Etymology is the study of words’ origins and how their meanings and usage have changed throughout history. That may not sound interesting to you, but as a word lover, I can get totally geeked about etymologies. Hoping that you can too (at least a little bit), I share a few fun etymologies here:
1. From God to good
The word goodbye is actually a shortened form of “God be with ye,” a common parting phrase used into the 1600s.
2. Not a great legacy
Tawdry often refers to things that are showy but cheap and poorly made. The word comes from a shortened form of St. Audrey, a seventh-century widow who developed a breast tumor that she claimed was caused by wearing necklaces of precious stones. To show support for St. Audrey, people began wearing inexpensive silk necklaces. In fact, after she died, silk necklaces were sold at St. Audrey’s Fairs, which were held on the anniversary of her death. Soon the word tawdry came to describe any costume jewelry or cheap finery.
3. His first name wasn’t John
Thomas Crapper is the real, actual name of the man who invented the flush toilet, originally known as Crapper’s Valveless Water Waste Preventor.
UPDATE: The same day she read this blog post, subscriber Joan Schutt happened to be in downtown Chicago, Illinois, touring the Driehaus Museum, which she calls “a rare, little-known gem on Chicago’s Gold Coast.” Joan was delighted to find an original Crapper Toilet there, and she snapped a couple of photos with her smartphone and emailed them to me. Hilarious!
4. This might not be true
Star Trek fans will remember that the word sabotage is a form of the French word for shoe, sabot. As Lieutenant Valeris explained in Star Trek VI: The Undiscovered Country: “400 years ago, on Earth, workers who felt their livelihood threatened by automation, flung their wooden shoes, called sabots, into the machines to stop them. Hence the word sabotage.” This story remains unverified, however.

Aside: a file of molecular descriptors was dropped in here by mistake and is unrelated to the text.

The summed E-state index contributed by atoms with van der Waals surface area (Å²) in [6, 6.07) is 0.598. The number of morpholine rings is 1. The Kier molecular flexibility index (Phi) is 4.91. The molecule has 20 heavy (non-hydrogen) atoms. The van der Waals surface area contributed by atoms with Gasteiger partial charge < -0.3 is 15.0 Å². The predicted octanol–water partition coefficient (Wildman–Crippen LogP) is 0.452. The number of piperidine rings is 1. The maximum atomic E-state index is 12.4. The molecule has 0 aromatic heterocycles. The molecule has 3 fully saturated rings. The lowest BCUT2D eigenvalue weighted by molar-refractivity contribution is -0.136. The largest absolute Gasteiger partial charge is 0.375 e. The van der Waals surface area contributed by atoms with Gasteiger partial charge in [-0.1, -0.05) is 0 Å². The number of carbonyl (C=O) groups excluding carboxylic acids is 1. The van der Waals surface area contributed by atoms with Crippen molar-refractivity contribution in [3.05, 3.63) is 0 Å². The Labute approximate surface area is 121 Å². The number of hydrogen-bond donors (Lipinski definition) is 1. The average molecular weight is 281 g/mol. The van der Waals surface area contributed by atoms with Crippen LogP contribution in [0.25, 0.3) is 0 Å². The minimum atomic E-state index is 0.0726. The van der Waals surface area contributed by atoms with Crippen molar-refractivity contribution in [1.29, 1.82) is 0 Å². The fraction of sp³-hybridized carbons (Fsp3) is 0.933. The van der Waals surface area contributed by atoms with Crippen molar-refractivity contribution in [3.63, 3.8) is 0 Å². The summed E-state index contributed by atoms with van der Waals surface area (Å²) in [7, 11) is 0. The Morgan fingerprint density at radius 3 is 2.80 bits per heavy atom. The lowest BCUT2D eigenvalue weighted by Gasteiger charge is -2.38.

5. Worth his salt
Salary comes from the word sal or salt, because it was the money a Roman soldier was given to buy salt, which was a precious commodity at the time.
6. Not an etymology, but interesting
There are a number of theories about why the letters K and W are used in radio station call letters:
- They may have been chosen for radio call letters because their pronunciation is distinctive enough not to be confused with other letters.
- Before radio was used for commercial purposes, it was a means of military communication. The original call signs used A (Army) and N (Navy) for prefixes, and in Morse Code these are represented as .- and -. . Adding a dash after each creates .– and -.-, or W and K.
- W stations were originally part of the Westinghouse network and K referred to Kaiser.
- When commercial broadcast licenses were first granted, the government allocated different regions to different “teams” to sort out all the licenses and paperwork. The team leader for the East Coast was Bob Wolinsky, and the West Coast team leader was Dave Kramer. Over time this was shortened to the W team and the K team.
7. Before there were showers
Eureka is actually Greek for “I have found it.” It was made famous by Archimedes, who was trying to find a way to calculate the percentage of gold in the royal crown. He couldn’t think of a solution right away, but he set the problem aside and took a bath—and noticed the water level change in the tub as he lowered himself in. Suddenly realizing he could use water displacement to solve the problem, he cried, “I have found it!”
8. “Free,” as in, “available”
The term free-lance was first used in 1820 to describe a knight who was available for hire, rather than being obligated to serve one particular lord.
Interesting, yes? If not, maybe you are not a word geek. And that’s ok. Not everyone is.
That’s why I make my wordsmithing services available to people who prefer to spend their time, you know, running their businesses, raising money for their nonprofits, or compiling their personal memoirs.
So if you need a freelance writer who makes you say, “Eureka!“—contact LifeLines.